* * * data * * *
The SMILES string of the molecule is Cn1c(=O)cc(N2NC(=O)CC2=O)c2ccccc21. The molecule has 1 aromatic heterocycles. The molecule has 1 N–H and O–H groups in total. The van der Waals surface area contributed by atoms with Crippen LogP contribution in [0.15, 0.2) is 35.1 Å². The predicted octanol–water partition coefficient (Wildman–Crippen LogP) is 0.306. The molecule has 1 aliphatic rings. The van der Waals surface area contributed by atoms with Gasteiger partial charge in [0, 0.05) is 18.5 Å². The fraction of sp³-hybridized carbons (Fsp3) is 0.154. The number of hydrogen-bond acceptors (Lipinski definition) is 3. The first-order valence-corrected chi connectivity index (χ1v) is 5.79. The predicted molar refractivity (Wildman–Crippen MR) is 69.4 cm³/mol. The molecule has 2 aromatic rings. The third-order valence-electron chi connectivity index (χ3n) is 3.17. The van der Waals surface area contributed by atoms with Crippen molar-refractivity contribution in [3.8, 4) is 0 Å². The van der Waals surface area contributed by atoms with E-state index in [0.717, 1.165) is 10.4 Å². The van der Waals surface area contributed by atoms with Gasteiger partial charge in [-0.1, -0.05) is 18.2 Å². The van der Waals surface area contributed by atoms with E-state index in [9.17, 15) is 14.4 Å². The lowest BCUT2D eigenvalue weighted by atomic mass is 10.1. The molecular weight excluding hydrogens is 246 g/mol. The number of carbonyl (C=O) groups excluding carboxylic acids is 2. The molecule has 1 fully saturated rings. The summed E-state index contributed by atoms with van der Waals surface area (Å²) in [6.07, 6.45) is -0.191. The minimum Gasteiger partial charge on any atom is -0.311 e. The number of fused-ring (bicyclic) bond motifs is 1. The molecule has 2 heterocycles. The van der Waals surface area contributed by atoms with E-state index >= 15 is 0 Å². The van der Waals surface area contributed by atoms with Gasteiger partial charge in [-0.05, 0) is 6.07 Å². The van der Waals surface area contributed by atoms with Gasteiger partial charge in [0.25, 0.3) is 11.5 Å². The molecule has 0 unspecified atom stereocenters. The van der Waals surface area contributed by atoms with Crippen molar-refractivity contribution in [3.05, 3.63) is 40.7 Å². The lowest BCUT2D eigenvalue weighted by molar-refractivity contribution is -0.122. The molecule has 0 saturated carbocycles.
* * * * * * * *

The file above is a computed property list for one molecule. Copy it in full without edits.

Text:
The SMILES string of the molecule is Cn1c(=O)cc(N2NC(=O)CC2=O)c2ccccc21. The molecule has 1 aromatic heterocycles. The molecule has 1 N–H and O–H groups in total. The van der Waals surface area contributed by atoms with Crippen LogP contribution in [0.15, 0.2) is 35.1 Å². The predicted octanol–water partition coefficient (Wildman–Crippen LogP) is 0.306. The molecule has 1 aliphatic rings. The van der Waals surface area contributed by atoms with Gasteiger partial charge in [0, 0.05) is 18.5 Å². The fraction of sp³-hybridized carbons (Fsp3) is 0.154. The number of hydrogen-bond acceptors (Lipinski definition) is 3. The first-order valence-corrected chi connectivity index (χ1v) is 5.79. The predicted molar refractivity (Wildman–Crippen MR) is 69.4 cm³/mol. The molecule has 2 aromatic rings. The third-order valence-electron chi connectivity index (χ3n) is 3.17. The van der Waals surface area contributed by atoms with Crippen molar-refractivity contribution in [3.8, 4) is 0 Å². The van der Waals surface area contributed by atoms with E-state index in [0.717, 1.165) is 10.4 Å². The van der Waals surface area contributed by atoms with Gasteiger partial charge in [-0.1, -0.05) is 18.2 Å². The van der Waals surface area contributed by atoms with E-state index in [9.17, 15) is 14.4 Å². The lowest BCUT2D eigenvalue weighted by atomic mass is 10.1. The molecular weight excluding hydrogens is 246 g/mol. The number of carbonyl (C=O) groups excluding carboxylic acids is 2. The molecule has 1 fully saturated rings. The summed E-state index contributed by atoms with van der Waals surface area (Å²) in [6.07, 6.45) is -0.191. The minimum Gasteiger partial charge on any atom is -0.311 e. The number of fused-ring (bicyclic) bond motifs is 1. The molecule has 2 heterocycles. The van der Waals surface area contributed by atoms with E-state index >= 15 is 0 Å². The van der Waals surface area contributed by atoms with Gasteiger partial charge in [-0.05, 0) is 6.07 Å². The van der Waals surface area contributed by atoms with Gasteiger partial charge in [0.25, 0.3) is 11.5 Å². The molecule has 0 unspecified atom stereocenters. The van der Waals surface area contributed by atoms with Crippen molar-refractivity contribution in [3.05, 3.63) is 40.7 Å². The lowest BCUT2D eigenvalue weighted by molar-refractivity contribution is -0.122. The molecule has 0 saturated carbocycles.